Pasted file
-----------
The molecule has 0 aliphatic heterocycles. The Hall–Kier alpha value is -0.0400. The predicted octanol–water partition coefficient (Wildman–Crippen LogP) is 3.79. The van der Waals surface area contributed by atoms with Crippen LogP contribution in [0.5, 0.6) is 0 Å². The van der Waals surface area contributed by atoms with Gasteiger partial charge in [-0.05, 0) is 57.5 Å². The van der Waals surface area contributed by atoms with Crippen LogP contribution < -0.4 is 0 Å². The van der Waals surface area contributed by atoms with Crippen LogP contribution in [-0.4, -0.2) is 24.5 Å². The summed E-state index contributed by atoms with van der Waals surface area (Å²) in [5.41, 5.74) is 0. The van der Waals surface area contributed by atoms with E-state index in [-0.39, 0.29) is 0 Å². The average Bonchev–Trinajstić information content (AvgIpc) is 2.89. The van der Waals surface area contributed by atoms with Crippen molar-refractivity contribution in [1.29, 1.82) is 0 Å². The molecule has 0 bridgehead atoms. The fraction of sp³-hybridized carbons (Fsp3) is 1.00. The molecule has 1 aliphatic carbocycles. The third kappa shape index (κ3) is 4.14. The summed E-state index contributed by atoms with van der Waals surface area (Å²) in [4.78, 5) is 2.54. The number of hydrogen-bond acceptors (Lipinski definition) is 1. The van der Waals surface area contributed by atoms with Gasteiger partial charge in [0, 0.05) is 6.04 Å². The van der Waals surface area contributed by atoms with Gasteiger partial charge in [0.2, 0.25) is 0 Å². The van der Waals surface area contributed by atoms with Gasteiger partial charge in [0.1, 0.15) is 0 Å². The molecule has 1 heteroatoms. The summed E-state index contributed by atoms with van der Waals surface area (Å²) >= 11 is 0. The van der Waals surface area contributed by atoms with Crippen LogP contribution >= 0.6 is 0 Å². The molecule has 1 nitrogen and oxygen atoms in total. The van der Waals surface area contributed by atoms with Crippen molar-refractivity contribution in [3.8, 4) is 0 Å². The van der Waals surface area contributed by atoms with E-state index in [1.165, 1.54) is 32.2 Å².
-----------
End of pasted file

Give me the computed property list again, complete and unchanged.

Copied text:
The molecule has 0 aliphatic heterocycles. The Hall–Kier alpha value is -0.0400. The predicted octanol–water partition coefficient (Wildman–Crippen LogP) is 3.79. The van der Waals surface area contributed by atoms with Crippen LogP contribution in [0.5, 0.6) is 0 Å². The van der Waals surface area contributed by atoms with Gasteiger partial charge in [-0.05, 0) is 57.5 Å². The van der Waals surface area contributed by atoms with Crippen LogP contribution < -0.4 is 0 Å². The van der Waals surface area contributed by atoms with Crippen LogP contribution in [-0.4, -0.2) is 24.5 Å². The summed E-state index contributed by atoms with van der Waals surface area (Å²) in [5.41, 5.74) is 0. The van der Waals surface area contributed by atoms with E-state index in [-0.39, 0.29) is 0 Å². The average Bonchev–Trinajstić information content (AvgIpc) is 2.89. The van der Waals surface area contributed by atoms with Crippen molar-refractivity contribution in [1.29, 1.82) is 0 Å². The molecule has 0 bridgehead atoms. The fraction of sp³-hybridized carbons (Fsp3) is 1.00. The molecule has 1 aliphatic carbocycles. The third kappa shape index (κ3) is 4.14. The summed E-state index contributed by atoms with van der Waals surface area (Å²) in [4.78, 5) is 2.54. The number of hydrogen-bond acceptors (Lipinski definition) is 1. The van der Waals surface area contributed by atoms with Gasteiger partial charge in [0, 0.05) is 6.04 Å². The van der Waals surface area contributed by atoms with Gasteiger partial charge in [0.2, 0.25) is 0 Å². The van der Waals surface area contributed by atoms with Gasteiger partial charge in [0.1, 0.15) is 0 Å². The molecule has 1 heteroatoms. The summed E-state index contributed by atoms with van der Waals surface area (Å²) >= 11 is 0. The van der Waals surface area contributed by atoms with Crippen LogP contribution >= 0.6 is 0 Å². The molecule has 1 nitrogen and oxygen atoms in total. The van der Waals surface area contributed by atoms with Crippen molar-refractivity contribution in [3.8, 4) is 0 Å². The van der Waals surface area contributed by atoms with E-state index in [1.165, 1.54) is 32.2 Å².